The poor blog has been ignored for a couple of weeks now, mainly because we're both writing an enormous amount in other areas of our lives.
Nora is teaching a course of 14 students, and she has always written more than all of her students put together. There are a lot of ways in which her teaching could be more efficient, but efficiency is not the primary goal of every human endeavor, and her courses are always powerful and personalized learning experiences. Burger King is efficient, but it isn't a satisfying dinner.
I've taught the same class in the past that she's teaching now, and I know that teaching online takes more energy than teaching in a classroom. She's completely innundated with text, since that's how every interaction occurs. So the students are writing drafts, and making blog posts, and writing e-mails, and Nora gets to respond (also in text) to every single one of those. You've probably heard about the idea of the MOOC (massively open online course), yet another way in which "content providers" are being marginalized so that one teacher can have 40,000 students at once and get paid $5,000 for it. Trust me, those students are not getting teacher responses to their work; these students are.
I, on the other hand, have been writing gleefully and selfishly away at a manuscript that I think will be a book soon. (I need to start changing the focus from writing toward marketing shortly.) You may have heard of National Novel Writing Month, a project in which people spend the month of November taking a story from start to finish. The idea is that a sort of standard novel is about 80,000 words, so if you just sit down and write 2,500 words a day, you can go from blank page to completed draft in a month. I haven't been quite that productive, but August has been a 45,000-word month, and they're good ones. I should have a draft completed in September. And no, I'm not going to tell you what it's about yet. Nonfiction, though, that's my genre.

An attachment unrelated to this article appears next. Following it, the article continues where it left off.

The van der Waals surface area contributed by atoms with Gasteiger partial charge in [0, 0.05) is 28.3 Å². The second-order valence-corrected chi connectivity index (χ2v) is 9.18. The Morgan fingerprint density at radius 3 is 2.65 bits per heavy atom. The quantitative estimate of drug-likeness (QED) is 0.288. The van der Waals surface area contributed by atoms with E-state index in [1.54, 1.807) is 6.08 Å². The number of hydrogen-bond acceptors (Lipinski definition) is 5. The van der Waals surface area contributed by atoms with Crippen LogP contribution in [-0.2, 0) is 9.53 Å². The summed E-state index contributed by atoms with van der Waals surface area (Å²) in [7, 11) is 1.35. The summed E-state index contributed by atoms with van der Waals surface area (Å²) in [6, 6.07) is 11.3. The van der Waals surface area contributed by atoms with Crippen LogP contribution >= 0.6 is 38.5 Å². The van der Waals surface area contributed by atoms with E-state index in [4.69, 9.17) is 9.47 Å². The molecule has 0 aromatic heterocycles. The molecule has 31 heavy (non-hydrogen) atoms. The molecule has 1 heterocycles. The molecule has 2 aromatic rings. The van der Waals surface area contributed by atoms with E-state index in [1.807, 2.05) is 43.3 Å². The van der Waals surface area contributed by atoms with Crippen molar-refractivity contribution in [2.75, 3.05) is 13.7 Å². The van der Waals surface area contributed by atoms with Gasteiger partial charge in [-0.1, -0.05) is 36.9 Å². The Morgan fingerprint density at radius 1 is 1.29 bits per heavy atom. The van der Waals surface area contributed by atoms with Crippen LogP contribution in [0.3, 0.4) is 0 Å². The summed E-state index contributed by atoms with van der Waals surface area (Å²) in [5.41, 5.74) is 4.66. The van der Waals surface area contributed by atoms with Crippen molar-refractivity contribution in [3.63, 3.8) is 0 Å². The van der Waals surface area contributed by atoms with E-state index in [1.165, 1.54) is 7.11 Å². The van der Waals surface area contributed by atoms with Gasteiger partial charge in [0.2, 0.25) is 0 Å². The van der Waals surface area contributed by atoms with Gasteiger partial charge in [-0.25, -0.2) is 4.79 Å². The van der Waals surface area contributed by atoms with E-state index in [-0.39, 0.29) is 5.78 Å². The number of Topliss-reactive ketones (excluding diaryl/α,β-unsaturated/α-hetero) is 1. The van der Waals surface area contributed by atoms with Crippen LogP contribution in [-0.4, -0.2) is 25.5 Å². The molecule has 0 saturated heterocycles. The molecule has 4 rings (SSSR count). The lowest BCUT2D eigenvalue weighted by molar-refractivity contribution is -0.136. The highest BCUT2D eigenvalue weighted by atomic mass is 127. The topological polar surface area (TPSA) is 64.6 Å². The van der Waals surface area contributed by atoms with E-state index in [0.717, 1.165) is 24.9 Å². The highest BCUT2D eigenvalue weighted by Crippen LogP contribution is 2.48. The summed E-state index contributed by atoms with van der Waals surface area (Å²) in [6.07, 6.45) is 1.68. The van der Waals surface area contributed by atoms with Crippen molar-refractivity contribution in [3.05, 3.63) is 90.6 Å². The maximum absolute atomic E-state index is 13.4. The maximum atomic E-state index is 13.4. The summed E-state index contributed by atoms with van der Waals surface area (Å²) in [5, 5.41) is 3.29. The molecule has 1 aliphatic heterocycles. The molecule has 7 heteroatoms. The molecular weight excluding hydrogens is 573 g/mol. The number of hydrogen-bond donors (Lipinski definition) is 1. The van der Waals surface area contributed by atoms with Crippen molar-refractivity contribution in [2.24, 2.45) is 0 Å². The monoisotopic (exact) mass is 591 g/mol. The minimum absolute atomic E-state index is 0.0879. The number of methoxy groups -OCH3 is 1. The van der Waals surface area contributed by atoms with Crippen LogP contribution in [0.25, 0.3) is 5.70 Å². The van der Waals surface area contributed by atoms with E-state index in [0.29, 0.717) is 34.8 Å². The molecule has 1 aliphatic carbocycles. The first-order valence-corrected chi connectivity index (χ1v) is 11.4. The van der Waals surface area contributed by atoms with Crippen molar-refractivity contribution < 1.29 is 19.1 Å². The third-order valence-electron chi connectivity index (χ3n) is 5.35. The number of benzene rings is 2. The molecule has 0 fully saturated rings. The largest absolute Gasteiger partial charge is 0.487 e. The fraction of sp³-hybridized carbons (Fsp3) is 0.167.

But I also had a thought the other day not related to this particular manuscript. I've written before about Efren Reyes, probably the best pool player who's ever lived. He started his career as a rack boy and general gofer in his uncle's pool room when he was 5 years old; he's now 59, so has been playing for over fifty years. The writer Malcolm Gladwell has popularlized the notion of the "10,000 hour" rule, or the idea that no matter how much native talent one has, it takes ten thousand hours of focused practice to perform at an elite professional level. By order of magnitude, I estimate that Efren has probably put in over a hundred thousand hours at this point in his life. He makes shots that other professional players never even recognize are available.
But the thought that I had, a cheery thought, is that because he's played more hours at a higher level than anyone, it's very likely that Efren Reyes has missed more shots than any other human being who's ever played. I miss a lot of shots, but I've only got about 3,500 hours in; probably about where Efren was when he was nine. He'd probably missed as many balls as I have by the time he was out of grade school, and then went on to play for another 45 years.
Nolan Ryan holds the Major League record for strikeouts, with 5,714, and the major league record for no-hitters, with seven. But he also holds the Major League record for walks allowed, with 2,795; the second-place pitcher, Steve Carlton, gave up only two-thirds that many, 1,833. He has thrown the most wild pitches, with 277; and has lost more games—292—than any pitcher since the composition of the ball was changed in 1920. You put in that much time (because you're talented and dedicated) and you'll make a vast number of errors.
Nora and I have probably both made our 10,000 writing hours, and a lot of the early ones were bad. We've written as many clumsy sentences as any of our students ever did; we just kept going and wrote better ones. And eventually, a month like August comes along and we just sit down and know what to do.